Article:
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MARSHALL v. W. E. MARSHALL COMPANY et al.; and vice versa.
BIRDSONG, Chief Judge.
Action on employment, etc. Fulton Superior Court. Before Judge Alexander.
Appellees/cross-appellants filed a motion for summary judgment on each of the nine counts of the complaint, and appellants/cross-appellees filed a motion for partial summary judgment upon the issue of corporate "waste and management" by W. E. Marshall, Jr. The trial judge ruled in favor of appellees/cross-appellants on their motion for summary judgment with respect to counts 1, 2, 3, 5, 7, and 8 of the complaint, and denied appellants/cross-appellees' motion for partial summary judgment.
This suit arises from the alleged acts and omissions of certain family members who at the time thereof were the corporate officers and directors of a family controlled close corporation. The defendant father, W. E. Marshall, Jr., is the majority shareholder. The nine counts of the complaint are summarized as follows: (a) Count I--breach of employment agreement and related agreements; (b) Count II--breach of fiduciary relationship by corporate officers and directors to plaintiff and other shareholders; and, corporate waste and mismanagement; (c) Count III--majority stockholder's breach of duty of fair and equitable treatment of minority stockholders; (d) Count IV--equitable relief, including inspection of records, accounting, appointment of receiver and liquidation of corporate assets; (e) Count V--breach of statutory duties under Employee Retirement Income Security Act (ERISA) and of fiduciary duties by appellees in the management of the corporate deferred compensation plans; (f) Count VI--W. E. Marshall, Jr. 's wrongful conversion of certain shares of corporate stock of Steven E. Marshall; (g) Count VII--breach of agreement to sell corporate stock to Steven E. Marshall; (h) Count VIII--defamation and unfair competition; and (i) Count IX--attorney fees due to bad faith and stubborn litigiousness of appellees. Held:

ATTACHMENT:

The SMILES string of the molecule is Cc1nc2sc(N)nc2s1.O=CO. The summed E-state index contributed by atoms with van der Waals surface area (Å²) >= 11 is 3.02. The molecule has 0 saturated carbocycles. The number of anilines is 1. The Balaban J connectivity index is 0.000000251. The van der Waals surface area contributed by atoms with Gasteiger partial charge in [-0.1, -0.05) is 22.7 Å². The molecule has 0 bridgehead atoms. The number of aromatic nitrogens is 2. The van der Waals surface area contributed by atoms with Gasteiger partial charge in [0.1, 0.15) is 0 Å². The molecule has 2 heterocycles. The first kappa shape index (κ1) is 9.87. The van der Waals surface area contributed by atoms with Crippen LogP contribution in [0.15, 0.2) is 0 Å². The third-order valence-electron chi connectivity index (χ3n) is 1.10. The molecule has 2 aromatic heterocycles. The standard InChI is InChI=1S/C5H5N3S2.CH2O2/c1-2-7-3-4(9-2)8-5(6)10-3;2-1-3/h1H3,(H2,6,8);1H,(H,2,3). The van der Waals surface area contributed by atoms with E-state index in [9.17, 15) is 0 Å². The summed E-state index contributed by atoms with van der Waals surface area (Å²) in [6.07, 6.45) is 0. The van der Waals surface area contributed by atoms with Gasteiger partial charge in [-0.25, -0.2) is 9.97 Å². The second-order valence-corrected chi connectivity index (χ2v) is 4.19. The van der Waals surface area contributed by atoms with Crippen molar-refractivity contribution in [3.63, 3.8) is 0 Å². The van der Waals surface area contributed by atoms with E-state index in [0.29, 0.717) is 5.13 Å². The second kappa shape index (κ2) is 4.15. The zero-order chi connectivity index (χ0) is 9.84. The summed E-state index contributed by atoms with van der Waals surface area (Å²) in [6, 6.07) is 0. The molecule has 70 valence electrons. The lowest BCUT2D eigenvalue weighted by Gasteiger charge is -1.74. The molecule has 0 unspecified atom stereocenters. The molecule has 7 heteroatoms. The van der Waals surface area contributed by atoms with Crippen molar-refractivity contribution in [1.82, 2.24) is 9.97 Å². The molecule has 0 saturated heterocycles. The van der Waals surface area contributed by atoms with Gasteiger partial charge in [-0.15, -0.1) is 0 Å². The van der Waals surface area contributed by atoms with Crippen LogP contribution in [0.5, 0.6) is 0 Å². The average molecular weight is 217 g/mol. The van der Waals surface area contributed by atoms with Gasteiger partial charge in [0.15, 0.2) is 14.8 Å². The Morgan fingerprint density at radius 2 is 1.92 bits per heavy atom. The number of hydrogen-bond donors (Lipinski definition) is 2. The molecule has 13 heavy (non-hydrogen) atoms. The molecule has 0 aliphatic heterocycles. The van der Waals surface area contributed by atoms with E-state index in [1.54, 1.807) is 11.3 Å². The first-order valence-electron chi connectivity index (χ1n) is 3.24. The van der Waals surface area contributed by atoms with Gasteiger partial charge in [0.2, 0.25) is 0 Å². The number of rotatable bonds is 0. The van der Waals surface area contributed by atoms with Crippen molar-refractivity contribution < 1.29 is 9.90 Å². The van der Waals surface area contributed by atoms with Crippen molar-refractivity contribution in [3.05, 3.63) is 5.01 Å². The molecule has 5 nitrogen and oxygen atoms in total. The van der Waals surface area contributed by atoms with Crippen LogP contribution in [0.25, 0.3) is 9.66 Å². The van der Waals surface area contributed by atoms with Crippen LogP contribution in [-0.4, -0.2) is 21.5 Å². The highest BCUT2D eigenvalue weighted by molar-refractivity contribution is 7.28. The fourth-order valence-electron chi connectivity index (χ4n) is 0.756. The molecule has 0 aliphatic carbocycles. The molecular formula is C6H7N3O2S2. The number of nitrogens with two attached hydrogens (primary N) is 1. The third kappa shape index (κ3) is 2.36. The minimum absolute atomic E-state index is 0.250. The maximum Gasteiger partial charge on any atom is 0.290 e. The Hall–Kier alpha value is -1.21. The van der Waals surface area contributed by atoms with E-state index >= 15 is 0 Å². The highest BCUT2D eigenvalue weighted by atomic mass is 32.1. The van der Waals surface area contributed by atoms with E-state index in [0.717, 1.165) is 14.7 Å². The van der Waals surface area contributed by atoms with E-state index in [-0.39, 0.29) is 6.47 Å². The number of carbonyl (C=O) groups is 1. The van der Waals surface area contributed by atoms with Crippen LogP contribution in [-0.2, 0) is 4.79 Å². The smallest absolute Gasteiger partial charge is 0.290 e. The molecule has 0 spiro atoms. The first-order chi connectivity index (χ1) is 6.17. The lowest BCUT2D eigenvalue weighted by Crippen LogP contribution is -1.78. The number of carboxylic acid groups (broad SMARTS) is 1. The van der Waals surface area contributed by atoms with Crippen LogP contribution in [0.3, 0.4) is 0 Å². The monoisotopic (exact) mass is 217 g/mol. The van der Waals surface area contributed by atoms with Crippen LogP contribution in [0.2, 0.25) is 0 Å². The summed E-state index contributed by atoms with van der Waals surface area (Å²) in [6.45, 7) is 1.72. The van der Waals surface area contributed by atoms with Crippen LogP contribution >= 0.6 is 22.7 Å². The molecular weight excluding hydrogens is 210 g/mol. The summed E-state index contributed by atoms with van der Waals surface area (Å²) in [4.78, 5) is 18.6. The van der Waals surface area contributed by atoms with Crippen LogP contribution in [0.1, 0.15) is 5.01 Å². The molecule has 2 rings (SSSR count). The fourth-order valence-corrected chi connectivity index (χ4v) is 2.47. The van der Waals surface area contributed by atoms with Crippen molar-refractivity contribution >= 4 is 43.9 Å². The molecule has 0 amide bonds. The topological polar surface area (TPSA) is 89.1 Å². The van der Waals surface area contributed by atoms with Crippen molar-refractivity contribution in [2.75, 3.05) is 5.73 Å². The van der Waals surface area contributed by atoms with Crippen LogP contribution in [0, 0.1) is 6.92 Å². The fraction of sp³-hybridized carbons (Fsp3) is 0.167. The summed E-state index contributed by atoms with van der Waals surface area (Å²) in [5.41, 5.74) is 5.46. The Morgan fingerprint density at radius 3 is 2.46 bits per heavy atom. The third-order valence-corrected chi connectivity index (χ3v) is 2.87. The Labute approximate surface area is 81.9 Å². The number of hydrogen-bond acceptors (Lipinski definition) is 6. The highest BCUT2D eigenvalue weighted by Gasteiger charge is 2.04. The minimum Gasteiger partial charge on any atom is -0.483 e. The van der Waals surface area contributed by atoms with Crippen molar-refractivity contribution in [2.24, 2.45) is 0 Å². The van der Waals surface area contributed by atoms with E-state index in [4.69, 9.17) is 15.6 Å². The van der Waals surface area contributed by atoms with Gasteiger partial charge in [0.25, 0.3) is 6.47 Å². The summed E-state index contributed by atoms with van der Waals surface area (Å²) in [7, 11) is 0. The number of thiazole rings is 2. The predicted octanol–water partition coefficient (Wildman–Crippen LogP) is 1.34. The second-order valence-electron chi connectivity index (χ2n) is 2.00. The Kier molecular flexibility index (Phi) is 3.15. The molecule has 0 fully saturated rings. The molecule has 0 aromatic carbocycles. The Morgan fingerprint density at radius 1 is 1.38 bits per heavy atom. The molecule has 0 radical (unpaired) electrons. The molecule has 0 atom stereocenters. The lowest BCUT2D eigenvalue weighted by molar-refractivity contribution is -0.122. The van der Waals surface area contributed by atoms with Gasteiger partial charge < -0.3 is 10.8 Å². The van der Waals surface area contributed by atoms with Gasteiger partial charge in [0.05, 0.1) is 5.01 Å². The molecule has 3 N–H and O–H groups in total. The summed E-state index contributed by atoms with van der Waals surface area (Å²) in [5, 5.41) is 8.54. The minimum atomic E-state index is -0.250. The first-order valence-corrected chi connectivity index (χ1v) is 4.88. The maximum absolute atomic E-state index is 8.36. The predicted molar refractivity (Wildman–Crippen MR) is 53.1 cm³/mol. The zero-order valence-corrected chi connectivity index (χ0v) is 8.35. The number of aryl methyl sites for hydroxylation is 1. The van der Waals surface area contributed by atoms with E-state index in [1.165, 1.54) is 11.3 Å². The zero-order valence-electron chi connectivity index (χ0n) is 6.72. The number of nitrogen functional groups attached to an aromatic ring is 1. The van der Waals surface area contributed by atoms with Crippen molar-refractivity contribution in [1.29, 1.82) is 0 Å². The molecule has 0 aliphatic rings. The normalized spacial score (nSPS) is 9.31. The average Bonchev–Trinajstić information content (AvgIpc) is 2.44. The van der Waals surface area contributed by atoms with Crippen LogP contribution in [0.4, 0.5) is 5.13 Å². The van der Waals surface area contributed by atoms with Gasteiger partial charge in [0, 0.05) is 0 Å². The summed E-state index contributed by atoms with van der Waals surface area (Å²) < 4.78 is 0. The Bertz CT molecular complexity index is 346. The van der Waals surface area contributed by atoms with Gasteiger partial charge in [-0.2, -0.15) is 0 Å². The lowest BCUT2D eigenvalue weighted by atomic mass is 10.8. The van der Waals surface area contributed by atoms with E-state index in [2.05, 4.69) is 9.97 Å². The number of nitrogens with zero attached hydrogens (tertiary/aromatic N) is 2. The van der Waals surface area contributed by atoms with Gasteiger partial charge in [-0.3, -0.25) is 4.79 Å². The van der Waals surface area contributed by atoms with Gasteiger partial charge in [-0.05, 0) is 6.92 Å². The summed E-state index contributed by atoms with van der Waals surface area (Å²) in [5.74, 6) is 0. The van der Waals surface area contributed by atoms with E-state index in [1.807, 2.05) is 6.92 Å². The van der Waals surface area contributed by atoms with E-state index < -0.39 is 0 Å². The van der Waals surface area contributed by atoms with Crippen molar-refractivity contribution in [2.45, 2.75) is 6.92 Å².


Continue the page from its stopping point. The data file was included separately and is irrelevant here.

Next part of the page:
I. Main Appeal--Case No. 77359
1. Appellants Steven Marshall et al. complain that the trial court erred in awarding appellees summary judgment as to the breach of employment contract claim in Count I of the complaint. Certainly after appellant Steven E. Marshall completed his first year of employment, his continued employment under the alleged contract of employment was for an indefinite period. Compare Fortenberry v. Haverty Furn. Cos., 176 Ga. App. 360 (1) (335 SE2d 460), cert. den.; Floyd v. Lamar Ferrell Chevrolet, 159 Ga. App. 756 (285 SE2d 218). An employment contract for an indefinite period is terminable at will. OCGA 34-7-1; Fortenberry, supra at 361. Thus, any oral executory promises " 'could not be enforced because the underlying employment contract, being terminable at will, is unenforceable.' " Alston v. Brown Transport Corp., 182 Ga. App. 632 (1) (356 SE2d 517), citing Ely v. Stratoflex, Inc., 132 Ga. App. 569, 571 (2) (208 SE2d 583); Buice v. Gulf Oil Corp., 172 Ga. App. 93 (1) (322 SE2d 103). Appellants' position is without merit. We will not reverse when the trial court makes the right ruling albeit for the wrong reason. Reese Realty Co. v. Pal Realty Co., 182 Ga. App. 215 (2) (355 SE2d 125).